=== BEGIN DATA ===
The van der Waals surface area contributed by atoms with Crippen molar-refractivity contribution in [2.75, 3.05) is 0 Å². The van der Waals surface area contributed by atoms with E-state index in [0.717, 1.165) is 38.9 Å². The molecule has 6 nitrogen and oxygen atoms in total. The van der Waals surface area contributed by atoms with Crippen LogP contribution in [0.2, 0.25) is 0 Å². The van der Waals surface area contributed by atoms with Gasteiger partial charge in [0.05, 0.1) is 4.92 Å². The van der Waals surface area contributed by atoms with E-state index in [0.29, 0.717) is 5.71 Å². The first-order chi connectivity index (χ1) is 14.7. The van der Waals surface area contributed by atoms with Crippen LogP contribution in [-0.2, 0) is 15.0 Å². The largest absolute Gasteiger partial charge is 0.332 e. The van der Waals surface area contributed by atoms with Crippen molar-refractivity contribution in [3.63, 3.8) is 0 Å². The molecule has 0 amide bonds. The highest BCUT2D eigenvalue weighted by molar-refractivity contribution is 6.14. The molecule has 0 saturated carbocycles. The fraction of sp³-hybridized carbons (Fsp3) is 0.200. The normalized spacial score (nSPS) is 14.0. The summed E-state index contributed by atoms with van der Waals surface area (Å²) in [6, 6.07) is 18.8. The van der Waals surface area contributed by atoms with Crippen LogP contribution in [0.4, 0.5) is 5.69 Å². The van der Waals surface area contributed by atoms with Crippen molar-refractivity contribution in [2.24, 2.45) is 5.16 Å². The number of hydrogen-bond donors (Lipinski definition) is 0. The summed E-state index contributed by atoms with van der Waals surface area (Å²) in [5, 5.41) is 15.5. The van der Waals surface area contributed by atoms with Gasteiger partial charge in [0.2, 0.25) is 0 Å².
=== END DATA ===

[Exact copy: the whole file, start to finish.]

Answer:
The van der Waals surface area contributed by atoms with Crippen molar-refractivity contribution in [2.75, 3.05) is 0 Å². The van der Waals surface area contributed by atoms with E-state index in [0.717, 1.165) is 38.9 Å². The molecule has 6 nitrogen and oxygen atoms in total. The van der Waals surface area contributed by atoms with Crippen LogP contribution in [0.2, 0.25) is 0 Å². The van der Waals surface area contributed by atoms with Gasteiger partial charge in [0.05, 0.1) is 4.92 Å². The van der Waals surface area contributed by atoms with E-state index in [0.29, 0.717) is 5.71 Å². The first-order chi connectivity index (χ1) is 14.7. The van der Waals surface area contributed by atoms with Crippen LogP contribution in [-0.2, 0) is 15.0 Å². The largest absolute Gasteiger partial charge is 0.332 e. The van der Waals surface area contributed by atoms with Crippen molar-refractivity contribution in [3.63, 3.8) is 0 Å². The molecule has 0 amide bonds. The highest BCUT2D eigenvalue weighted by molar-refractivity contribution is 6.14. The molecule has 0 saturated carbocycles. The fraction of sp³-hybridized carbons (Fsp3) is 0.200. The normalized spacial score (nSPS) is 14.0. The summed E-state index contributed by atoms with van der Waals surface area (Å²) in [6, 6.07) is 18.8. The van der Waals surface area contributed by atoms with Crippen LogP contribution in [0.4, 0.5) is 5.69 Å². The van der Waals surface area contributed by atoms with Crippen molar-refractivity contribution in [2.24, 2.45) is 5.16 Å². The number of hydrogen-bond donors (Lipinski definition) is 0. The summed E-state index contributed by atoms with van der Waals surface area (Å²) in [5, 5.41) is 15.5. The van der Waals surface area contributed by atoms with Gasteiger partial charge in [0.2, 0.25) is 0 Å².